Cardiac Arrest Centers May Improve Survival
By Bruce Jancin
Elsevier Global Medical News
NEW ORLEANS -- The level 1 cardiac arrest center is an innovation that not only increases hospital discharge rates after out-of-hospital sudden cardiac arrest but also serves as a substantial institutional profit center, according to a new study.
Level 1 cardiac arrest centers are analogous to regional level 1 trauma centers. The concept is that coordinated, specialized, multidimensional care improves clinical outcomes in gravely ill patients.
At the first level 1 cardiac arrest center, implemented at St. Cloud (Minn.) Hospital, the result has been a 50% increase in the hospital discharge rate and a net profit margin of more than $20,000 for every patient discharged alive, Dr. Keith G. Lurie reported at the annual scientific sessions of the American Heart Association.
Among the key elements of care provided at the level 1 cardiac arrest centers springing up around the country are emergent percutaneous coronary intervention, rapid hypothermia of patients who are comatose or unable to respond appropriately upon arrival at the hospital, optimal management in an ICU, electrophysiologic evaluation along with placement of an implantable cardioverter-defibrillator if warranted, and aggressive risk-reduction measures, explained Dr. Lurie, a cardiac electrophysiologist who is professor of medicine and emergency medicine at the University of Minnesota, Minneapolis.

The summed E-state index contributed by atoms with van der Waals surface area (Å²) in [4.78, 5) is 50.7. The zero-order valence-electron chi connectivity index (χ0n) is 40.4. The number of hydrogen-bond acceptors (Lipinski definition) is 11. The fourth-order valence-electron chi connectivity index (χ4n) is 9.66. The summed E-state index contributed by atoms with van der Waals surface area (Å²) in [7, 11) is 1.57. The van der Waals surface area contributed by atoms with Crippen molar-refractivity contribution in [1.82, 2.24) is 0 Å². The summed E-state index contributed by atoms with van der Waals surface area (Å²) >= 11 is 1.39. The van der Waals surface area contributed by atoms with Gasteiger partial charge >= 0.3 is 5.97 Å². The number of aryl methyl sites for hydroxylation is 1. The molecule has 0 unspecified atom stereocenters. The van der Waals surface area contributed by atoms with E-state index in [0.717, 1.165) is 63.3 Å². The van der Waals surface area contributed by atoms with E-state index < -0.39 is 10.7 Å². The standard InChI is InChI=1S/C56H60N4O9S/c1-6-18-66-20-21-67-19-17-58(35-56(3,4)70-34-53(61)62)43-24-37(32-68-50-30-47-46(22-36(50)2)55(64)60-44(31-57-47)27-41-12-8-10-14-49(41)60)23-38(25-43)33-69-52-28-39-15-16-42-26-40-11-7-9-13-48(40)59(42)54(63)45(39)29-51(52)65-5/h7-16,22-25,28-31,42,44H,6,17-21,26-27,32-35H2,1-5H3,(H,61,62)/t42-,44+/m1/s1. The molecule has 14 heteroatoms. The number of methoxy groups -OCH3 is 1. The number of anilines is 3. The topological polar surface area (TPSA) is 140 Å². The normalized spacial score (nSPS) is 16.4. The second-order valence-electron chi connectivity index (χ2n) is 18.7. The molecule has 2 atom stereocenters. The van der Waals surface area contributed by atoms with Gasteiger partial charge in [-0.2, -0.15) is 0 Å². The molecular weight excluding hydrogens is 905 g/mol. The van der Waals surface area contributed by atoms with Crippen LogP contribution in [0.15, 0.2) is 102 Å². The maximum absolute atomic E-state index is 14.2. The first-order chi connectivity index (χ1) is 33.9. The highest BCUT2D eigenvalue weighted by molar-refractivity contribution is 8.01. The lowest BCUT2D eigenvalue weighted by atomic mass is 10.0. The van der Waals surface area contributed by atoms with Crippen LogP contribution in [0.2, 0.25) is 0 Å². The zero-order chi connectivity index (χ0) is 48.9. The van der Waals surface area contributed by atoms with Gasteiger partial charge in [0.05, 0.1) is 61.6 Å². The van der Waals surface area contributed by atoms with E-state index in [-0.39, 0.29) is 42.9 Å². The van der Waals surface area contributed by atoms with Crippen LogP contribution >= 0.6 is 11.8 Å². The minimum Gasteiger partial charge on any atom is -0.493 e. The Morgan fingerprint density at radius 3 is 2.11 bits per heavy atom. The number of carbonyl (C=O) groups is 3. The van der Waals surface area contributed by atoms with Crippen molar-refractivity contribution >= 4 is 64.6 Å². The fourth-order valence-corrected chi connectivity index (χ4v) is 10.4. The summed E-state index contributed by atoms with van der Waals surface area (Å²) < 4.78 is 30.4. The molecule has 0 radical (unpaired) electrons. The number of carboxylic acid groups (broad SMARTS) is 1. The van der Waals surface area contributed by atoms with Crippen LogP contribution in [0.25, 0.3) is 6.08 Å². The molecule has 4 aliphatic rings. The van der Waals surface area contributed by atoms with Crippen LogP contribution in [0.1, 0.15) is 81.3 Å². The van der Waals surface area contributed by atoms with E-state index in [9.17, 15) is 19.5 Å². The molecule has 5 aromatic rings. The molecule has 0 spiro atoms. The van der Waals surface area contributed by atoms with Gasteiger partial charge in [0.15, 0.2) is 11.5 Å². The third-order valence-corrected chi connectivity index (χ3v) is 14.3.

Dr. Lurie also is a cofounder of Take Heart America, a demonstration project designed to show that a comprehensive, community-wide approach that embraces all of the strongest recommendations contained in the 2005 AHA resuscitation guidelines can markedly increase out-of-hospital cardiac arrest survival rates. The project (www.takeheartamerica.org) is ongoing in St. Cloud; Austin, Tex.; Anoka County, Minn.; and Columbus, Ohio.
The level 1 cardiac arrest center is the inpatient element of Take Heart America. The community aspect includes promotion of bystander CPR through aggressive CPR training, especially in schools and businesses, as well as widespread placement of automated external defibrillators in public places and schools.
Also, EMS personnel are retrained in state-of-the-art resuscitation methods designed to enhance circulation, including use of impedance threshold devices, performing CPR before and after a single shock defibrillation, use of the LUCAS (Lund University Cardiopulmonary Assist System) automated CPR device to provide good-quality CPR while a patient is being moved, and intraosseous drug infusion when an intravenous line can't quickly be placed.
These out-of-hospital interventions have led to markedly increased rates of survival during the first 24 hours post-cardiac arrest. But most of these new survivors were dying in the hospital after the 24-hour mark. That was the impetus for creating level 1 cardiac arrest centers.
St. Cloud Hospital is a regional referral center in central Minnesota with a catchment area of roughly 500,000 people. In the year before launch of the level 1 cardiac arrest center, 33 patients were admitted to the hospital alive with a pulse following out-of-hospital cardiac arrest; 11 left the hospital alive.